Voters in 24 states make their choices in an unpredictable U.S. presidential campaign on Tuesday, with Democrats Barack Obama and Hillary Clinton in a close fight and Republican John McCain aiming for a knockout blow against Mitt Romney.

On the biggest day of voting ever in a U.S. primary race, candidates in both parties compete on Super Tuesday for a huge haul of delegates to this summer's nominating conventions.

Clinton, a New York senator, tried to hold off a late surge by Obama, an Illinois senator who has cut into her once commanding leads in opinion polls nationally and in some states in the coast-to-coast voting.

The fact that we've made so much progress I think indicates that we've got the right message, and the question is are we going to be able to pull some states out, Obama said on NBC. No matter what happens though, we're probably going to see a split decision tonight.

More than half of the total Democratic delegates and about 40 percent of the Republican delegates are up for grabs on Tuesday. Georgia is the first state to end voting at 7 p.m. EST, although West Virginia Republicans will make their choices at a convention earlier in the day.

Opinion polls show a tight Democratic race in many states, but a Reuters/C-SPAN/Zogby poll showed Obama opening a 13-point lead on Clinton in California, which alone has 441 delegates to the nominating convention -- more than one-fifth of the total needed to win.

U.S. stock futures fell slightly, reflecting caution before Super Tuesday voting.

Among Republicans, McCain had solid leads in most of the big battleground states. But McCain, an Arizona senator, and Romney, a former Massachusetts governor, changed their plans so they could make late dashes to California, where opinion polls showed a tighter contest.

I'm happy that we're doing as well as we are, but this could be a long night, McCain said on NBC.

A new Reuters/C-SPAN/Zogby poll showed Romney up by 7 points in California, although McCain held commanding double-digit advantages in New York and New Jersey.

Clinton and Obama, who had split the first four significant contests, used Monday to hunt for support in delegate-rich Northeast states. Both campaigns spent heavily on final advertising sprees from coast to coast.

It is unprecedented. We are all kind of guessing about what is going to mean because it has never happened before, Clinton said on ABC.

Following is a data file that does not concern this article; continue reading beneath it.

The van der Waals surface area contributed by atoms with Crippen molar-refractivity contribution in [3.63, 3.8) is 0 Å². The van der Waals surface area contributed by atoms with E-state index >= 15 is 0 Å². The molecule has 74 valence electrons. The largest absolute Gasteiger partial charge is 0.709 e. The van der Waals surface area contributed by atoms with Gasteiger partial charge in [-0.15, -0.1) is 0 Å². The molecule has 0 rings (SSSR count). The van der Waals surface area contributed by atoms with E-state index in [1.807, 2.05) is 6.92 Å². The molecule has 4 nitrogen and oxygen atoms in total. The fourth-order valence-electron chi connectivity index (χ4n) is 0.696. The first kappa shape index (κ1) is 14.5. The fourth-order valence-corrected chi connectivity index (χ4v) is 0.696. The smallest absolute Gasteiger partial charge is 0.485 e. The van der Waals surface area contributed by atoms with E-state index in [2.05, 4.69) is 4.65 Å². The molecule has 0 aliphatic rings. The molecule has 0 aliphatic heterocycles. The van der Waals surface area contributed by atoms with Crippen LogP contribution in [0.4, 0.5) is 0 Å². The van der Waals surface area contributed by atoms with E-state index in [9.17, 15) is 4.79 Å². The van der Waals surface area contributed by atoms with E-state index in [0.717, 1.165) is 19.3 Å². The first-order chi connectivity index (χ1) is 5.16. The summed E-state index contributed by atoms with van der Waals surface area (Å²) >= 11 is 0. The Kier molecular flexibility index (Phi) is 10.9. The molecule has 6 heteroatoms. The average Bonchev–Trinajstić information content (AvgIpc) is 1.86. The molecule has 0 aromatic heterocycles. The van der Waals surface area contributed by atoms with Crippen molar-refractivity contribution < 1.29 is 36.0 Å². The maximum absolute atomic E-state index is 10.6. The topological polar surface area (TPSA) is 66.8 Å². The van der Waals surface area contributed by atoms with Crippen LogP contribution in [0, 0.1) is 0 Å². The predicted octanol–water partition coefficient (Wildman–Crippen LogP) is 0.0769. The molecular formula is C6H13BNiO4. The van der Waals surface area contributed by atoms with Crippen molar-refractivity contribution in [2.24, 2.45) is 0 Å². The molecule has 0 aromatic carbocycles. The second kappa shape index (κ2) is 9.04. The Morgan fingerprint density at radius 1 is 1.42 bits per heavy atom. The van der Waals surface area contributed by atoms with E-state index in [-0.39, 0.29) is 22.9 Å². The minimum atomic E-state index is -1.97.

With the pair running close, aides tried to lower expectations and predicted a lengthy Democratic battle extending to Ohio and Texas in March and Pennsylvania in April.

Because Democrats distribute delegates in proportion to their vote statewide and in individual congressional districts, candidates can come away with large numbers of delegates even in states they lose.


The nominating rules of our party are really designed to prolong a contest between two strong candidates, Clinton spokesman Howard Wolfson said. Many of us will be making our reservations for Texas and Ohio and perhaps Pennsylvania and beyond that.

Obama campaign manager David Plouffe cited Clinton's once commanding leads in many of the 22 states holding Democratic contests.

We fully expect Senator Clinton to earn more delegates on February 5th and also to win more states, he said in a memo to reporters. If Obama wins a few and stays within 100 delegates of Clinton on Tuesday, he said, we will have met our threshold for success.

In contrast, many Republican contests are winner-take-all when awarding delegates, meaning a strong day by McCain could give him a commanding lead.

McCain said in Boston he hoped to do well enough to hopefully draw this process to a close, but if not we'll be prepared to continue to go out and campaign.

The campaign battle flared again on Monday as McCain and Romney questioned each other's conservative credentials. McCain unveiled a new ad accusing Romney of running in Massachusetts against former Republican President Ronald Reagan's record.

Mitt Romney was against Ronald Reagan before he was for him, the ad's announcer said.

Romney has tried to take advantage of conservative qualms about McCain's views on taxes, immigration and campaign finance reform. He unveiled his own ad saying McCain agreed with Hillary Clinton on topics like immigration, taxes and conservative judges.

Don't we need a leader who agrees with conservatives? the announcer asked.

Former Arkansas Gov. Mike Huckabee, who won the first contest in Iowa, also remains in the Republican race, and has siphoned conservative votes from Romney in some contests. He is aiming for a strong showing in the South.